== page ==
We both get the grumpies. I've mentioned them before. I get them in the mornings because of my perpetual state of sleep deprivation and my want for coffee, like an addict who needs her fix. Michael gets them at the end of the day when his blood sugar drops below acceptable levels, especially if he misses his daily bagel and whatever else he eats for lunch—or doesn’t. We seem to manage most of the time, however, to bite our tongues or steer clear of the other when the grumpies rear their ugly heads—though that's not guaranteed.

Perchance, in the grip of the grumpies, we should stumble and let out a cantankerous shriek or stream thereof—or more likely an ill-tempered F-bomb—it usually only takes about five minutes with our nose in a circle on the chalkboard for one or both of us to apologize, or grovel. Yes, forgiveness is one of Michael’s greatest virtues, and he’s not bad at apologizing, either. I suppose I can say the same for myself. It's comforting to know that when we need to let off steam—and inevitably one or more of George Carlin's seven words you can't say on television—we don't judge each other. It's just how we survive this crazy circus we call life.

So, we ain't no saints, we're just a couple of loving, cussing, do-si-doing fools.

Halloween 2010 photo by Michael Kolster


perpetual state

This is from the early days:

you say that i am in a perpetual state of upset and crisis.

are my feelings dirt? my child is sick. sicker than sick. you don't think that gives me cause to be in a perpetual state of upset? and if that were really true how do you think i would be able to do all that i do?

change his diapers clean up his spit-up dress him undress him keep him from eye poking keep him from biting cut his hair clip his fingernails shade his eyes from the sun walk around the house with him all day long dance with him make his meals feed him clean him up dress him give him medicines that you don't even know what they are teach him to go up and down stairs to hold a spoon to catch a ball to take off his socks to give things to me to stand up from a chair to not touch the stereo to not touch the wood stove to get into standing sooth him when he is crying make his doctor's appointments make sure he is getting proper nutrition and balance his diet contact insurances and all of his specialists take his temperature monitor his seizures keep track of his blood levels call the lab call the pediatrician call the dietitian call the neurologist call to get nurses train the nurses research epilepsy research eye specialists research eye surgery research seizure types research epilepsy centers research brain surgery research medicines research carnitine deficiency call the pharmacy reorder his medicines know his medicines know the side effects give him water and cover him at night love him with as much patience as i can.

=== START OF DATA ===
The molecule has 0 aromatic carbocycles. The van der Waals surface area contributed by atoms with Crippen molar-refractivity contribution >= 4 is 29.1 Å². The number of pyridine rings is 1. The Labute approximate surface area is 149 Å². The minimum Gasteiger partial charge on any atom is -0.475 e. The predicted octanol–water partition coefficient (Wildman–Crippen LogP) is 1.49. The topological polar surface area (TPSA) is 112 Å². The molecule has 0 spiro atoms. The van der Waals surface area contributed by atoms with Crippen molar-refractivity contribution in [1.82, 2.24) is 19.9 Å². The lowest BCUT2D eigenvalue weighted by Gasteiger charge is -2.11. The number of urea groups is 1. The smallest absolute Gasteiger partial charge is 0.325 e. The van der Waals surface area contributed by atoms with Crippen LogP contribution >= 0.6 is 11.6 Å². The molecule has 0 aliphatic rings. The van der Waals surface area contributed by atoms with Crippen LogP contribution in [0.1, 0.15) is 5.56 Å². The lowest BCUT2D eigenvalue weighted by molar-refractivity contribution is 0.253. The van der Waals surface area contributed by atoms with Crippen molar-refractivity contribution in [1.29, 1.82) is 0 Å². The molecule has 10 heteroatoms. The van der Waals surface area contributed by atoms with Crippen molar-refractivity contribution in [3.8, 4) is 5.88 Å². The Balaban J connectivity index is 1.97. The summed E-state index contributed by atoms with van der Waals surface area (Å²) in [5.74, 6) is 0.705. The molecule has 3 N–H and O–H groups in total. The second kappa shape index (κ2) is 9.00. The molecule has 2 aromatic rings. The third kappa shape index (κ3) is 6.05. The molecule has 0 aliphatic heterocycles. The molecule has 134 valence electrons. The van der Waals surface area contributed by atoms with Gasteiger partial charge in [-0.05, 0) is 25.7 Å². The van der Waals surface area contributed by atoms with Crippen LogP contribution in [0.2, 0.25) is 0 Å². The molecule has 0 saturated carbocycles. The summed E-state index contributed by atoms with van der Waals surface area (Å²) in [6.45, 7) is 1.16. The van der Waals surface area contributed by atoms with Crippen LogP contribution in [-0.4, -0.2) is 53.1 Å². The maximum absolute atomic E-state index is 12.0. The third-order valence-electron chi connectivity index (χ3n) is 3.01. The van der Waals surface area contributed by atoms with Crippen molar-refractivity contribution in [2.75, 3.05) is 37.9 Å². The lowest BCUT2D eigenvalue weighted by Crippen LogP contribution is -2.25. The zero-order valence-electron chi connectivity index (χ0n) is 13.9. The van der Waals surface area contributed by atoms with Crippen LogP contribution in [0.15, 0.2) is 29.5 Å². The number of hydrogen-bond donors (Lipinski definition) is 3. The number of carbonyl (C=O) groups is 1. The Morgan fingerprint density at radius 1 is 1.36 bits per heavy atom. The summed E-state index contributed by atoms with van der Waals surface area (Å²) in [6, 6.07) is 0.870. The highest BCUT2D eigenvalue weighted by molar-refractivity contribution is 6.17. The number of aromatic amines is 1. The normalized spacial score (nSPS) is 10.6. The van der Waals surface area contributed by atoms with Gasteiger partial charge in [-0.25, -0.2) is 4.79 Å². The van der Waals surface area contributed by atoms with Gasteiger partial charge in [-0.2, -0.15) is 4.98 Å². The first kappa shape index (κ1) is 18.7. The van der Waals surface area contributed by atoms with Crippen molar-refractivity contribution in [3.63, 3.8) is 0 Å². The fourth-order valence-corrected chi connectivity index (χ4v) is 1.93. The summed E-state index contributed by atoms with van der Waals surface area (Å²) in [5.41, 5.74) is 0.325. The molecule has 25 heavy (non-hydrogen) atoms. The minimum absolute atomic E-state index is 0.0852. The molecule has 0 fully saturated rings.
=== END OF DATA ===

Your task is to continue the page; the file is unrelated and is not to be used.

i need compassion. i don’t see it. makes me want to stop trying but i won't because that is not who i am.

photo by Michael Kolster


indigo eyes

A friend of ours was telling us about his poor vision as a kid. One thing he recalled about the day he got glasses was, for the first time, seeing the incredible detail of individual leaves on the trees. He had held leaves before, seen them on the ground and knew they came from the trees, but before he got glasses the trees’ canopies appeared simply as a mass of color—green in summer and golden or scarlet in fall.

In the early days, before Calvin’s epilepsy eclipsed everything in his realm, I used to think a lot more about his vision, or lack thereof. His world existed only within a few inches from his face. Even after getting glasses when he was eleven months old, it seemed that, although his acuity may have improved from 20/1000 to 20/130, his brain could only interpret that which was a few feet away and static or slow moving. It took years for Calvin’s visual tracking to develop the slightest bit, and the seizures and drugs haven't helped any. He still doesn’t appear to register passing cars or trucks or much of anything further than ten or fifteen feet away.